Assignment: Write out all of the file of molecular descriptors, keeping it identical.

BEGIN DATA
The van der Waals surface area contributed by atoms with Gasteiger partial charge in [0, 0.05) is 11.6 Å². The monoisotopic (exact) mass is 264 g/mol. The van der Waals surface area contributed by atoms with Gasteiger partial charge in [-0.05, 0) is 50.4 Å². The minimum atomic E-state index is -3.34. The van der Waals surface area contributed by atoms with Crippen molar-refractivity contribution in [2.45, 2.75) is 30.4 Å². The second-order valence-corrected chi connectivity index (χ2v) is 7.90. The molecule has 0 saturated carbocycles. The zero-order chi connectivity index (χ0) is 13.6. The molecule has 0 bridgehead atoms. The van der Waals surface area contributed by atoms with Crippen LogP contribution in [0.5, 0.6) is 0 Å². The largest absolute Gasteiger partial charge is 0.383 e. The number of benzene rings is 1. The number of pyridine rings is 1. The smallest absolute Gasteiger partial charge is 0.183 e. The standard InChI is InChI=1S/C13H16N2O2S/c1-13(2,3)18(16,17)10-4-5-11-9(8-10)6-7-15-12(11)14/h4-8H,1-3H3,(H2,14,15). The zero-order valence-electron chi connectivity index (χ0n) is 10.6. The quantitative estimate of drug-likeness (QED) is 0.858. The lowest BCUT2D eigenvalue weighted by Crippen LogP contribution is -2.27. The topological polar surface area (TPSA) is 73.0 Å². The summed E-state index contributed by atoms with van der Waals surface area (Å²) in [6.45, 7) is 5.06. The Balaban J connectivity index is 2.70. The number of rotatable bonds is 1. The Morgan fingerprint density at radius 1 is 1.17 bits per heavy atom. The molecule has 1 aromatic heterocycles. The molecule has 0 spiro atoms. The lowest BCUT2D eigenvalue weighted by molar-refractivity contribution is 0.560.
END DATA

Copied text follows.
The van der Waals surface area contributed by atoms with Gasteiger partial charge in [0, 0.05) is 11.6 Å². The monoisotopic (exact) mass is 264 g/mol. The van der Waals surface area contributed by atoms with Gasteiger partial charge in [-0.05, 0) is 50.4 Å². The minimum atomic E-state index is -3.34. The van der Waals surface area contributed by atoms with Crippen molar-refractivity contribution in [2.45, 2.75) is 30.4 Å². The second-order valence-corrected chi connectivity index (χ2v) is 7.90. The molecule has 0 saturated carbocycles. The zero-order chi connectivity index (χ0) is 13.6. The molecule has 0 bridgehead atoms. The van der Waals surface area contributed by atoms with Crippen LogP contribution in [0.5, 0.6) is 0 Å². The largest absolute Gasteiger partial charge is 0.383 e. The number of benzene rings is 1. The number of pyridine rings is 1. The smallest absolute Gasteiger partial charge is 0.183 e. The standard InChI is InChI=1S/C13H16N2O2S/c1-13(2,3)18(16,17)10-4-5-11-9(8-10)6-7-15-12(11)14/h4-8H,1-3H3,(H2,14,15). The zero-order valence-electron chi connectivity index (χ0n) is 10.6. The quantitative estimate of drug-likeness (QED) is 0.858. The lowest BCUT2D eigenvalue weighted by Crippen LogP contribution is -2.27. The topological polar surface area (TPSA) is 73.0 Å². The summed E-state index contributed by atoms with van der Waals surface area (Å²) in [6.45, 7) is 5.06. The Balaban J connectivity index is 2.70. The number of rotatable bonds is 1. The Morgan fingerprint density at radius 1 is 1.17 bits per heavy atom. The molecule has 1 aromatic heterocycles. The molecule has 0 spiro atoms. The lowest BCUT2D eigenvalue weighted by molar-refractivity contribution is 0.560.